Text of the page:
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Sermon: Micah 6:1-8
Epiphany 4 – February 2, 2020 – Rev. Steven J. Radunzel

There’s a conversation that has been repeated millions of times in homes for a thousand generations. It’s a conversation between parents and children and probably most often between parents and teenagers. And saying it’s a conversation is probably putting it politely. These conversations are more like arguments between a parent and a not so respectful teenager.

The conversation goes something like this: The parent confronts the teenager on some bad behavior. The parent even asks why the teenager is behaving so badly especially since the parent has treated the teenager so well. The teenager responds with anger and sarcasm and says something like, “Well, I don’t know what you expect of me. I just know you expect too much. What will ever satisfy you? As far as I’m concerned, nothing will ever satisfy you.” And if the mother or father has enough patience at that point they will try to calmly explain to their child what kind of behavior they want to see from him or her.

That description of a conversation between a parent and a teenager is surprisingly similar to the conversation that goes on in our text today. The LORD God confronts the people of Judah on their behavior. The people respond with words that seem to ask God with some exasperation and maybe even a little sarcasm, “What will satisfy you, God?”

Maybe you and I have had this conversation with God ourselves. So today we ask the same question as the people of Judah did:

WHAT WILL SATISFY YOU, GOD?

Micah is one of the twelve Minor Prophets at the end of the Old Testament. We call them minor, not because they were unimportant, but their prophecies were quite short compared to those of Isaiah or Jeremiah. Micah wrote about the same time as the prophet Isaiah, that is, about 700 years before Jesus.
The words of our text are indeed those of a father confronting his not so obedient children, God the Father confronting the people of the Southern Kingdom of Judah.

We can also compare this confrontation to a courtroom scene. The LORD says to the people of Judah, “Stand up, plead your case before the mountains; let the hills hear what you have to say.” God calls upon the mountains and hills of Israel to be the jury who will listen to the people’s defense. The mountains and the hills are also the witnesses. Those mountains and hills witnessed a lot from the time that God brought the people out of Egypt, settled them in the Promised Land, and then preserved them for almost 800 years as a nation. And much of what they witnessed from the people of Israel and Judah was not so admirable.

The LORD sounds like a prosecuting attorney and a frustrated father at the same time. As the prosecutor he lays out his charge against the people: “My people, what have I done to you? How have I burdened you? Answer me.” Those could also be the words of a frustrated parent: “What have I done that’s so bad? Why are you acting this way? Why are you treating me the way you are?”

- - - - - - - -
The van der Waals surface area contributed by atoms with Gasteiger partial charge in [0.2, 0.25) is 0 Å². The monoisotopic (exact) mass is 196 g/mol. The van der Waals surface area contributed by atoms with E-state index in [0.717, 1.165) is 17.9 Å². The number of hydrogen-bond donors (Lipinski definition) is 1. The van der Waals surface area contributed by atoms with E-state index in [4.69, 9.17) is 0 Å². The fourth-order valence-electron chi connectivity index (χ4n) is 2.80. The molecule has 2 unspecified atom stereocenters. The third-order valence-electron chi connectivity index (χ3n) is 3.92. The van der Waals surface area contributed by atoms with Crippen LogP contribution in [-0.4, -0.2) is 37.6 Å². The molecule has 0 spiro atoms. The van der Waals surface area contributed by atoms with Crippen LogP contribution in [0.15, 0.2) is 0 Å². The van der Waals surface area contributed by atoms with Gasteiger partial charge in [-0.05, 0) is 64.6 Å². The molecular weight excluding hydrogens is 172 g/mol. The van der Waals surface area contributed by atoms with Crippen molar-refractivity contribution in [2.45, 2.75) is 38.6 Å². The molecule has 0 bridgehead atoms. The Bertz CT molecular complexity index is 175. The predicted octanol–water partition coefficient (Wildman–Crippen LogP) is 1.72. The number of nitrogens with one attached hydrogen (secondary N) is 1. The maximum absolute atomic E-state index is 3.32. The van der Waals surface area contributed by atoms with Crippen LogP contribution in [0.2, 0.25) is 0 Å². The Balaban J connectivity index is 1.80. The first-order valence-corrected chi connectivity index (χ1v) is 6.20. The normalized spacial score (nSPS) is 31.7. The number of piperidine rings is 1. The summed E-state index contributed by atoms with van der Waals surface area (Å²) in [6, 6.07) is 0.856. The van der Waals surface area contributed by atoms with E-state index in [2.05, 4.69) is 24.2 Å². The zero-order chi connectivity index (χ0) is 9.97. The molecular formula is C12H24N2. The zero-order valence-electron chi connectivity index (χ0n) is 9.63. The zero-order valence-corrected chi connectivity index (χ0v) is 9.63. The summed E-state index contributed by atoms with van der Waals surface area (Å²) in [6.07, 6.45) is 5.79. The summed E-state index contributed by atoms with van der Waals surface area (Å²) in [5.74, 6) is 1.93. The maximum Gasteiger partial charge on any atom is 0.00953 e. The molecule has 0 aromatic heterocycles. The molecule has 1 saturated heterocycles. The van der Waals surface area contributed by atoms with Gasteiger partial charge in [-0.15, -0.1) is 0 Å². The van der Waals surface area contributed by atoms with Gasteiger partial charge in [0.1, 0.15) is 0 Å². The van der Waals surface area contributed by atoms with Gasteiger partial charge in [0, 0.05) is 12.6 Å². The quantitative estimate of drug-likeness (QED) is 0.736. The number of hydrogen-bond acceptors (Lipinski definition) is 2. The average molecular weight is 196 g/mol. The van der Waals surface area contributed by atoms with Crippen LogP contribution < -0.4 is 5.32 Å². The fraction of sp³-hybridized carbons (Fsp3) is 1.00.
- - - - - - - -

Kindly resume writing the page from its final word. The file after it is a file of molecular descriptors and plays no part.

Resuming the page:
The LORD’s frustration was due partly to the fact that he had treated the people of Israel so well for their entire history. He could have brought up countless examples of his preservation, goodness, mercy, and love. He mentions four examples. The LORD had brought them up out of Egypt and redeemed them, set them free, from their slavery in that nation. Two, he led them by Moses, perhaps Israel’s greatest Old Testament prophet. Three, during that journey from Egypt when King Balak of Edom tried to use a magician named Balaam to curse the people of Israel, the LORD actually caused Balaam to bless the people a number of times. And four, the LORD also mentions their journey from Shittim to Gilgal. Shittim was their last settlement on the east side of the Jordan. Gilgal was their first stop on the west side of the Jordan as they finally entered the Promised Land. In other words God richly blessed them as a caring and protecting Father all the way from Egypt to the Promised Land, not to mention all the years they had lived in the Promised Land.

The people knew all of this goodness of God from their history. Their parents, and their parents, had passed this history down to each generation. That’s why God told them that they knew, “the righteous acts of the LORD.” Everything that God did for his people was right and good all of the time.

If God were to remind us of all his goodness to you and me, what might he mention? There would be a lot. He created us in his image. Out of all the plants and animals that God created he created you and me to be like him, to think like him, to be holy like him, and to rule over the world as God’s caretakers and stewards.